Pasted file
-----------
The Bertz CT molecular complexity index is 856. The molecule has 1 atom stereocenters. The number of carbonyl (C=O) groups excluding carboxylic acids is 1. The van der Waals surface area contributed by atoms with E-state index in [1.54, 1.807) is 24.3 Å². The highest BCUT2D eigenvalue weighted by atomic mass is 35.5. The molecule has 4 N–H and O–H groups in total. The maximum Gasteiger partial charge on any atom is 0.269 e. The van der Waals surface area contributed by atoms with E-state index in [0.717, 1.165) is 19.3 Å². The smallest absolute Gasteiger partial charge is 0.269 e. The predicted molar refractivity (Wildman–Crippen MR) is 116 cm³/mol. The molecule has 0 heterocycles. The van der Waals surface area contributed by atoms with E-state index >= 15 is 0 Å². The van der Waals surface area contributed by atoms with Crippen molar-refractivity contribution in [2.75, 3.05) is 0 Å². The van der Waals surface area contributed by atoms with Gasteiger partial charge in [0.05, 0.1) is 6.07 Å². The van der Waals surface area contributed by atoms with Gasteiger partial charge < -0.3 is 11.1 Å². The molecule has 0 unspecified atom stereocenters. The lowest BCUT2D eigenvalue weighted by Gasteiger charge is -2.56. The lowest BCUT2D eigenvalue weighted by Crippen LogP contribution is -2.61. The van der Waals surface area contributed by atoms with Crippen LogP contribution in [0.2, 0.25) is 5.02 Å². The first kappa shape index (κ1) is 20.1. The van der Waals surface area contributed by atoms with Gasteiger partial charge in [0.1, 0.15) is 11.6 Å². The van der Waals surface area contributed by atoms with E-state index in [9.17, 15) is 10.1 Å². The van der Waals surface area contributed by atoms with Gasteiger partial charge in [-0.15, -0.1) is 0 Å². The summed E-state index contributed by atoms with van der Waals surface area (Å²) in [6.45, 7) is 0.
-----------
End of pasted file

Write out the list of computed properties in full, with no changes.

The Bertz CT molecular complexity index is 856. The molecule has 1 atom stereocenters. The number of carbonyl (C=O) groups excluding carboxylic acids is 1. The van der Waals surface area contributed by atoms with E-state index in [1.54, 1.807) is 24.3 Å². The highest BCUT2D eigenvalue weighted by atomic mass is 35.5. The molecule has 4 N–H and O–H groups in total. The maximum Gasteiger partial charge on any atom is 0.269 e. The van der Waals surface area contributed by atoms with E-state index in [0.717, 1.165) is 19.3 Å². The smallest absolute Gasteiger partial charge is 0.269 e. The predicted molar refractivity (Wildman–Crippen MR) is 116 cm³/mol. The molecule has 0 heterocycles. The van der Waals surface area contributed by atoms with E-state index >= 15 is 0 Å². The van der Waals surface area contributed by atoms with Crippen molar-refractivity contribution in [2.75, 3.05) is 0 Å². The van der Waals surface area contributed by atoms with Gasteiger partial charge in [0.05, 0.1) is 6.07 Å². The van der Waals surface area contributed by atoms with Gasteiger partial charge < -0.3 is 11.1 Å². The molecule has 0 unspecified atom stereocenters. The lowest BCUT2D eigenvalue weighted by Gasteiger charge is -2.56. The lowest BCUT2D eigenvalue weighted by Crippen LogP contribution is -2.61. The van der Waals surface area contributed by atoms with Crippen LogP contribution in [0.2, 0.25) is 5.02 Å². The first kappa shape index (κ1) is 20.1. The van der Waals surface area contributed by atoms with Gasteiger partial charge in [0.1, 0.15) is 11.6 Å². The van der Waals surface area contributed by atoms with E-state index in [9.17, 15) is 10.1 Å². The van der Waals surface area contributed by atoms with Gasteiger partial charge in [-0.15, -0.1) is 0 Å². The summed E-state index contributed by atoms with van der Waals surface area (Å²) in [6.45, 7) is 0.